Breanna Shingleton is a past graduate who can’t seem to get enough of the West Virginia Junior College family and continuing her education. Breanna graduated from WVJC in 2013 from the Pharmacy Technician program. Her favorite thing about WVJC was that “everyone was friendly and knew her by name”. It’s a small campus which allows for more one on one time with instructors. This was a major factor in her decision to return to WVJC for the Practical Nursing program.
Before making the choice to enroll in the nursing program at WVJC, Breanna worked in the Pharmacy Technician field and also worked as a Certified Nursing Assistant. Breanna enjoyed her work, but never felt complete. She knew her lifelong dream was to become a nurse and she lives by the words “never let anyone tell you that you can’t, because you can do anything you put your time and heart into”. “I have been in the medical field for six years now and I can’t imagine myself anywhere else”, she says. Breanna knew she was progressing on the path to achieving her lifelong dream and choosing WVJC to help her along her journey was easy.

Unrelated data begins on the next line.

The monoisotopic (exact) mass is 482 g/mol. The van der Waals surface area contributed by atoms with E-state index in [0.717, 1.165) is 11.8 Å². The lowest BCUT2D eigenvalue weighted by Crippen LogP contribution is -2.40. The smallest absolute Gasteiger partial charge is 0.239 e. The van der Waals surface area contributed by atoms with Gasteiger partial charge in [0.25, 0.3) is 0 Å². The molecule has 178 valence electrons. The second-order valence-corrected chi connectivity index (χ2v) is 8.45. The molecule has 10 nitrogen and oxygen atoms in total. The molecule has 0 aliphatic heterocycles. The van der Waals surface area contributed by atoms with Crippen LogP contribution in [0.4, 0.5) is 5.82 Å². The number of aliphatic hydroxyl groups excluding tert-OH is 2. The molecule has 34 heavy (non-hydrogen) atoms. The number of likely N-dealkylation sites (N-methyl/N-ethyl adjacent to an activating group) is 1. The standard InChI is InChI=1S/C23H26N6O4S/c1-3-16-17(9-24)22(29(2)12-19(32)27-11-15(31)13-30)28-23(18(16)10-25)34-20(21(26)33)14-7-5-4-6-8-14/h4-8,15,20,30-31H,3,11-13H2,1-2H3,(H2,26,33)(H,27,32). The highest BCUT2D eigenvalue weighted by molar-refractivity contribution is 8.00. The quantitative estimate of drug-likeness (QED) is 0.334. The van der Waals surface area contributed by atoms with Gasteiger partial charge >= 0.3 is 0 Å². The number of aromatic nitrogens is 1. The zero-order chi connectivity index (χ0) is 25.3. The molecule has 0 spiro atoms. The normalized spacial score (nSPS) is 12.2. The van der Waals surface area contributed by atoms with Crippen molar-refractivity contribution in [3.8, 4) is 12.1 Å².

Breanna’s favorite parts about going to WVJC are the small classes, friendly atmosphere, and continuously welcoming feeling. She has many favorite teachers and staff members who motivate her to work hard and strive for success. Some of those faculty members are Ms. Alice, Mrs. Burner, Mrs. Wilson and Mrs. Frye. These ladies always keep classes interesting, make her feel like she is where she is supposed to be, and help her to remain upbeat.
Breanna’s idea of a perfect day is drinking coffee on the front porch. However, Breanna enjoys every day that she wakes up and is alive. In five years she hopes to be married with children and working in her dream career as a nurse – helping babies and new mothers. Working with newborns is Breanna’s biggest passion because it involves taking care of people. “Who doesn’t love babies?”, she laughs. Breanna strives every day to work hard and stay on track to reaching her goals. She wants to, one day, look back and say, “that was a tough road, but here I am.”